Path styles

When drawing curves, by default, ctioga2 joins successive points by straight lines. But there are other ways, that you select via the /path-style option or the path-style command, namely splines and impulses as of now:

math /samples=11
margin 0.03
plot x**2
plot x**2+10 /path-style=splines
plot 50-x**2 /path-style=impulses /line-width=4 /line-cap=butt

The impulses example above also demonstrates the use of the /line-cap option. By default, the end of lines are “rounded” (it’s almost never visible), but you can change that using the /line-cap option.

Filled curves

Curves in ctioga2 can be filled to a certain level using the --fill command, that takes precisely this level as an argument. See:

ctioga2 -X --math --fill axis 'sin(x)' /fill-color '#fcc'

By default, the filling has the same color as the lines of the curve, and it can be made transparent, which allows for neat effects such as:

ctioga2 -X --math --fill axis --fill-transparency 0.6 \
	'sin(x)' 'cos(x)' ' -sin(x)'

You can improve the style a bit with a difference choice of colors using one of the predefined color sets, and use a filled background:

color-set pastel1
fill axis 
fill-transparency 0.6
title 'Filled trigonometry'
background Ivory
plot 'sin(x)'
plot 'cos(x)'

It is possible to show patterned fills using the /fill-pattern option:

fill axis
plot 'sin(x)' /fill-pattern vlines
plot 'cos(x)' /fill-pattern hlines:3
plot '-sin(x)' /fill-pattern xlines

ctioga2 can also fill the region between two curves, but that is another story told somewhere else !


ctioga2 provides a neat way to plot lots of curves with a linearly changing color. Behold:

ctioga2 -X --math --gradient Red Blue \
	'sin(x) + 0##12 * 0.1' 

Here, a trick needs to be explained: the 0##12 is expanded by ctioga2 into several dataset as 0, 1, 2… up until 12 (which is the reason why there are 13 curves).

The old way of making gradient in ctioga, using a gradient: dataset is still supported, but is clearly behind the new way.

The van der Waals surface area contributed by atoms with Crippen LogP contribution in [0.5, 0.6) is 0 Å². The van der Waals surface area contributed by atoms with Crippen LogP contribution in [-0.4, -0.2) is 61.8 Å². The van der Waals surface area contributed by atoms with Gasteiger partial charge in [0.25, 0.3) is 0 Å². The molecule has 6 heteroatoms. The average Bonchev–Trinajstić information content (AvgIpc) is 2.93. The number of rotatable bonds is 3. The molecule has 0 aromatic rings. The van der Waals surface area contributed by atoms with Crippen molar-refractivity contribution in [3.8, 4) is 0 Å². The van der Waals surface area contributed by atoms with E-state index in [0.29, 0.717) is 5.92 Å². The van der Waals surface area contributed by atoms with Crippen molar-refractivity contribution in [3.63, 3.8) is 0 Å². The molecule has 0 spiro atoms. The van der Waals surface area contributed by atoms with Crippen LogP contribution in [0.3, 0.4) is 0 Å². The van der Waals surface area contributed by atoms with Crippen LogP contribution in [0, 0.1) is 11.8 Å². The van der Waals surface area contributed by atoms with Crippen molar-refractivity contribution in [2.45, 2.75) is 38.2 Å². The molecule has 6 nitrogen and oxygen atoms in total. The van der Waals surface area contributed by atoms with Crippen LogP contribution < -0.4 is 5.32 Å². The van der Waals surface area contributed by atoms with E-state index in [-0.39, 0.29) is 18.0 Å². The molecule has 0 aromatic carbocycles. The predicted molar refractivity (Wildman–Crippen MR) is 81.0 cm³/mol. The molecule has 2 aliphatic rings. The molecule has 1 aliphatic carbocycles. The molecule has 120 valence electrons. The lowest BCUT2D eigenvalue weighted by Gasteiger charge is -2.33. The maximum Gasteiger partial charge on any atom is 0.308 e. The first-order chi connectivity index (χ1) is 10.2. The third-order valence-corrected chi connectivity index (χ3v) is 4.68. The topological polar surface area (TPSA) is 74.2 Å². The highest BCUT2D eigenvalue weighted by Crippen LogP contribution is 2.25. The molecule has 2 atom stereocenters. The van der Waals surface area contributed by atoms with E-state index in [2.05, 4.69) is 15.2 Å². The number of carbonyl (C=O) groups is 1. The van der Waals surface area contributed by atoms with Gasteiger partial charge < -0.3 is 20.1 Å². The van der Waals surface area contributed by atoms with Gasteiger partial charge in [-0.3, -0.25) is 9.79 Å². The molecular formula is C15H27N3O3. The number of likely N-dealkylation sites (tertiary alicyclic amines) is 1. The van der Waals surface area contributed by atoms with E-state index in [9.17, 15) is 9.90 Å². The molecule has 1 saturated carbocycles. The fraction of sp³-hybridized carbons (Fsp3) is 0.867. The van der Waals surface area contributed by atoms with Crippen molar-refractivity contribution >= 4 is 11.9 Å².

More about sets

While predefined sets may suit you, it is possible to build custom sets directly on the fly:

ctioga2 -X --math  --color-set 'Red|Blue|Green' \
	--line-style-set 'Solid|Dots*3' \
	'sin(x) + 0##6 * 0.3' 

Let’s analyse in details. We have 7 curves (from 0 to 6, ie from bottom to top). The color set specification, Red|Blue|Green instructs ctioga2 to use these three colors each in turn for each curve. Now, the line style specification, Solid|Dots*3, instructs to use 3 times the Solid line style, then 3 times the Dots line style. Combining these possibilities makes for very easy play with colors/markers/line styles…

Style manipulations

ctioga2 offers advanced manipulations of style, such as skipping the next style or reusing the style of a previous curve, possibly with modifications:

plot sin(x) /id=sin /legend '$\sin x$'
plot cos(x) /id=cos /legend '$\cos x$'
reuse-style sin
plot sin(x)**2 /legend '$\sin^2x$'
reuse-style cos
plot cos(x)**2  /line-style Dashes /legend '$\cos^2x$'

Without the call to skip, the cos(x) curve would be green (by default), but with skip, it skips to the next color (blue). The reuse-style commands reuse the style of the named curve (with the /id= option) for the next curve. The style can still be overridden by modifications.

Latest news

ctioga2 version 0.14.1 is out

Release 0.14.1 of ctioga2 fixes a crash at startup with Ruby 2.3